Organizers of Burning Man Web site suggest that Burners drink 1.5 gallons of water per day to stay hydrated and the sale of that water and other necessities provides some much-needed liquidity for northern Nevada retailers.
The annual festival, which is expected to draw about 50,000 people from around the world to the Black Rock Desert near Gerlach, begins next Monday.
Many Burners stop in Reno to buy water and other supplies, and retailers have learned through the years to handle a crush of tie-dyed shoppers.
Perhaps no store in the Truckee Meadows sees more business from Burning Man shoppers than the Save Mart on Keystone Avenue.
The store, which normally closes at 1 a.m., stays open 24 hours as the event draws near and also transforms a section of it parking lot into an outdoor market.
Store Manager Todd Baldwin says Save Mart has honed its preparation for Burning Man over the past 12 years. Supplying water has become one of the store's specialties.
Baldwin stocks hundreds of pallets of water for the event. Save Mart partnered for the first time last year with Aqua Fill of Oceanside, Calif., to provide a mobile filling station to better serve burners. One side of the truck has self-serve machines to fill jugs, while the other has hoses that snake out to fill RVs and 55-gallon jugs.
Water sales from the truck were extremely popular last year, Baldwin says, and he expects to do twice as much business this year from repeat customers.
"When you are dealing with 400- or 500-gallon orders at a time, we ran into some interesting situations, but we were able to keep up and didn't have a whole lot of disappointed people. There were excited we were trying to do this."
Mike Cadena, owner of Simply Water in Reno, says Burning Man shoppers add the equivalent of an extra month's worth of business to his bottom line.
Simply Water is hoping for a rebound in sales this year. After moving from a well-positioned store next to Save Mart on Keystone Avenue to 1070 Gentry Way, Simply Water's sales dipped last August because the store's old address was still listed on the Burning Man Web site.
With the correct address listed, Cadena expects to do twice as much business leading up to the final burn than he did last year.
"When we first opened 10 years ago I didn't realize what impact it would have," Cadena says. "It had got bigger every year until we moved. Now I have to kind of start over again."
Harold Miller, director of family-owned MillerWater at 2990 Sullivan Lane in Sparks, also hopes for higher sales for this year's event; the store had only been open a few months before Burning Many in 2008, and just five burners stopped in for water.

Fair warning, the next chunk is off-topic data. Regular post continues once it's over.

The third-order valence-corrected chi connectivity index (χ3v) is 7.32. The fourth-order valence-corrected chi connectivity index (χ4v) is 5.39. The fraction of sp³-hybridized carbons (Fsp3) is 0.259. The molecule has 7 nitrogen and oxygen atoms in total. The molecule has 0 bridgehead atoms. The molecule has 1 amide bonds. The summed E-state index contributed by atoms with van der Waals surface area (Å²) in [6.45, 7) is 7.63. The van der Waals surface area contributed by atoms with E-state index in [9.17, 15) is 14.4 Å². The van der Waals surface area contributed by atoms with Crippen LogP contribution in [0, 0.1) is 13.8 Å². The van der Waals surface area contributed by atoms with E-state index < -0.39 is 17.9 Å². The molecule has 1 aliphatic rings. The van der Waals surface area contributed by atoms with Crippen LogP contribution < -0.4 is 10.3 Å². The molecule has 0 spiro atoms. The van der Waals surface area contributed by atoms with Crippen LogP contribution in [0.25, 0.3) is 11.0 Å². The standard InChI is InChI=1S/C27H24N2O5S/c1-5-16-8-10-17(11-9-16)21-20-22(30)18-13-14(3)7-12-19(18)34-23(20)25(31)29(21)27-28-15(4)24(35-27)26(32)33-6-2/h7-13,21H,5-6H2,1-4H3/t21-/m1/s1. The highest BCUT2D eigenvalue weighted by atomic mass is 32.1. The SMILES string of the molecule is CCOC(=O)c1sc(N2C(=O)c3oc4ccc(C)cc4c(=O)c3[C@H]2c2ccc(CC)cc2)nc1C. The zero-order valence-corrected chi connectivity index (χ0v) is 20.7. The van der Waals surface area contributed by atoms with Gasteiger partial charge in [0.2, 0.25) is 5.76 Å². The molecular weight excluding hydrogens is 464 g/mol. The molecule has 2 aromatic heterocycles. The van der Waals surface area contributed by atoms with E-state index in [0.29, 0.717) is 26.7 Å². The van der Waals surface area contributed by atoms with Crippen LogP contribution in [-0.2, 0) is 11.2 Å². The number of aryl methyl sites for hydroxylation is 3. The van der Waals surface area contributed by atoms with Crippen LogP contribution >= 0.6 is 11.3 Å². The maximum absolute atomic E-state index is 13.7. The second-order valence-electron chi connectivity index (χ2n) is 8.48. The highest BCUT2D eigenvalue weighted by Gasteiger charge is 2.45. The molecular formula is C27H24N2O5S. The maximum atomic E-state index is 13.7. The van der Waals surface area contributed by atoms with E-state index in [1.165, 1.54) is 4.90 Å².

To increase business, MillerWater listed his store on the Burning Man preparation site, and the store's own Web site allows burners to pre-order water and containers and pick them up on their way to Black Rock Desert.
"That way I don't have to spend a lot of money on inventory I don't know if I will use or not," Miller says. "So far it has been pretty promising."
Miller says he added an extra storage tank at the store and ordered three times as much water supply for the event. He also ordered about 250 three- and five-gallon water bottles.
Linda Salvidar, manager of Fresca Waterhouse at 1196 Rock Blvd. in Sparks, says the store will increase its hours until 9 p.m. the week of Burning Man. Fresca Waterhouse also added an extra pump to fill RV's.
Other retailers have a long history of catering to Burning Man shoppers.
Scott Riedel, manager of Twin City Surplus, says business increases 30 to 40 percent in the week leading up to the final burn.
Riedel says Twin City typically stays open as long as there are customers shopping. The store sells large water storage containers and shade materials such as parachutes and camouflage netting.
"This is Nevada you have to bring your trees with you," Riedel says.
Riedel stocks up on the materials for the month of August and reorders as needed. On-demand procurement is not an issue, he says.
"We've got our supply chains lined up."
Twin City's Riedel says total revenues for the year are down, and he wonders how much impact shoppers will have for this year's burn. Burning Man attracts a wide range of income levels, he says, and the majority of Twin City Surplus shoppers are at the lower end of that range.
"It is the tent campers and those who are camping out of rental trucks and cars that usually stop here for supplies, and the people in those income brackets are definitely squeezed a lot tighter."
Randy Robison, owner Black Rock Bicycles, started his business six years ago with 15 bikes he rented out for $25. Today the store, which operates out of a shop on Robinson's property in North Valleys, has more than 500 bikes. He's rented about 300 at $75 each, and Black Rock Bicycles also struck an agreement with Save Mart to sell bicycles at the three area Save Mart stores.
Business has increased to the point where Robison had to hire an accountant, and he expects to make a substantial profit this year. Black Rock Bicycles also sells accessories such as glow wire, bells and other supplies to make bikes "artsy."
"It has been amazing ride," Robison says.
Carlo, Luri, general manager of Bently Biofuels in Minden, says Burning Man accounts for about 10 percent of August revenues. Bently Biofuels supplies roughly 3,000 gallons of biofuel to the event for diesel buses and generators.
More importantly, Luri says, is the increased awareness biofuels receive at the eco-sensitive event.
"When people realize they can burn biofuel, they figure maybe they can do it with another application," he says. "It has led to continuing sales and brings recognition for the product."